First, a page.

I was born and raised in Providence. In the early 1980s, I headed north to Boston for college. When I left, Providence was in disarray. Broken-down. Sad. Though I could easily travel to Rhode Island in a shade over an hour, I rarely spent time in the tiny U.S. jewel. When I did visit family and friends, I always encouraged them to drive north to experience all the art, culture and excitement that Boston had to offer. Every summer I received at least one invitation to WaterFire. “Downtown Providence is transformed. You’ll love it.” I heard repeatedly.
Inevitably, summer would cool into autumn and snow was falling before I gave the invitation a second thought. Then, toward the end of the summer of 2010, a friend who lives on the South Coast of Massachusetts said to me, “It’s a beautiful night for WaterFire. Let’s go”
. . . As I drove off I-95 into the city center, I flashed back to taking the bus downtown with my older sister to shop at W. T. Grant and have lunch at the Shepard’s Tea Room. I remembered the plays at Trinity Repertory Theatre. Going out to dinner on Federal Hill.
Once we parked the car and began walking towards the waterway, I felt energy in the crowd of families, lovers, teens – an electric pulse of community. Camaraderie. On several corners, opera singers triggered spine chills. Gritty rockers and solo musicians flanked other corners. In a central location: ballroom dancing. Italian aromas of acidic tomatoes and sweet basil permeated the air. Pastries almost too pretty to eat sat at colorful attention behind glass cases. Freshly popped corn beckoned for children’s attention. Then I saw the boats, gliding down the river, filled with the wood that fed the fires.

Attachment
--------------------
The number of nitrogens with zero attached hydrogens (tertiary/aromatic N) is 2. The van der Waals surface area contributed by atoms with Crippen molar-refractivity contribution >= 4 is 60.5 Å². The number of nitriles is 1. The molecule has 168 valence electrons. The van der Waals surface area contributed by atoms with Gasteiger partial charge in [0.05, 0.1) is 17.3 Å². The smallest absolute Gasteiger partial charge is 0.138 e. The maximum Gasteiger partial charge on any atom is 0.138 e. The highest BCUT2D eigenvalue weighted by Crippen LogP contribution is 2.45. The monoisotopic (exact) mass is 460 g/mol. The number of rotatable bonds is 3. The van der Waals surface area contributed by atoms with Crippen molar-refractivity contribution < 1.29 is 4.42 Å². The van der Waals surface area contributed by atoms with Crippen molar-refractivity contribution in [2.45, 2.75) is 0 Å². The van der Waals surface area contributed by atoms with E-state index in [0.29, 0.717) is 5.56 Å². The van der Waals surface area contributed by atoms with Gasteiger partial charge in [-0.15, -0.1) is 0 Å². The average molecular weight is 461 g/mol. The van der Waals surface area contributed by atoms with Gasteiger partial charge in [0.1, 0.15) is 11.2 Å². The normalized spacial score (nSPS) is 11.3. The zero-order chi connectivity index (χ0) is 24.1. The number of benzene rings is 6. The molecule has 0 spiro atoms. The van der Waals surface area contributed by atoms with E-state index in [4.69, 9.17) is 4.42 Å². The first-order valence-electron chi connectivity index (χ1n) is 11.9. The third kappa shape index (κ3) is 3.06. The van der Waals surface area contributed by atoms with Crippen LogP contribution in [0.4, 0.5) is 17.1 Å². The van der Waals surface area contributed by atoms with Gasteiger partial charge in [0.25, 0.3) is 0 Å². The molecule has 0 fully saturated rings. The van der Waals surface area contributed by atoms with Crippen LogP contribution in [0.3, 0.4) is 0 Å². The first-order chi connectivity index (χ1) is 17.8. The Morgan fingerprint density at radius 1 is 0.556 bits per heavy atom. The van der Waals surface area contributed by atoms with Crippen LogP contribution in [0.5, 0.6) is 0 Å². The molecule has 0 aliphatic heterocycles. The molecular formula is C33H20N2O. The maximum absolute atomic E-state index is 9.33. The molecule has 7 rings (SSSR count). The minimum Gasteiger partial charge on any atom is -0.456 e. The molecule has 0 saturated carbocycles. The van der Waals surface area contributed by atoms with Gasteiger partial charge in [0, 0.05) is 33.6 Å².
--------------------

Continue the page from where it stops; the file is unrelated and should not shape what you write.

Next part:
The volunteers dressed all in black on the boats were barely visible in the cloth of darkness, like burglars stealing the last of dusk. One by one, as the braziers swallowed wood, flames licked up into the clear August sky. We sat on the edge of the canal, leaning against a stone bench. The murmuring sounds of the crowds snaked along the cobblestone walkway like the city’s lifeblood. Storybook magic.
“I love just sitting here,” my friend said, breaking our silence. “I take my kids here every season to remind them how important it is to connect as citizens. I worry that most of their communication is through an electronic device.”
“I was born and raised in this city,” I said. “After I left, I forgot all about her.”
“Doesn’t Providence mean divine guidance?” she asked. I smiled. She handed me the recognizable green and white Del’s cup with the last of the slushy lemonade as she said, “Welcome home.”
– Cheryl Caruolo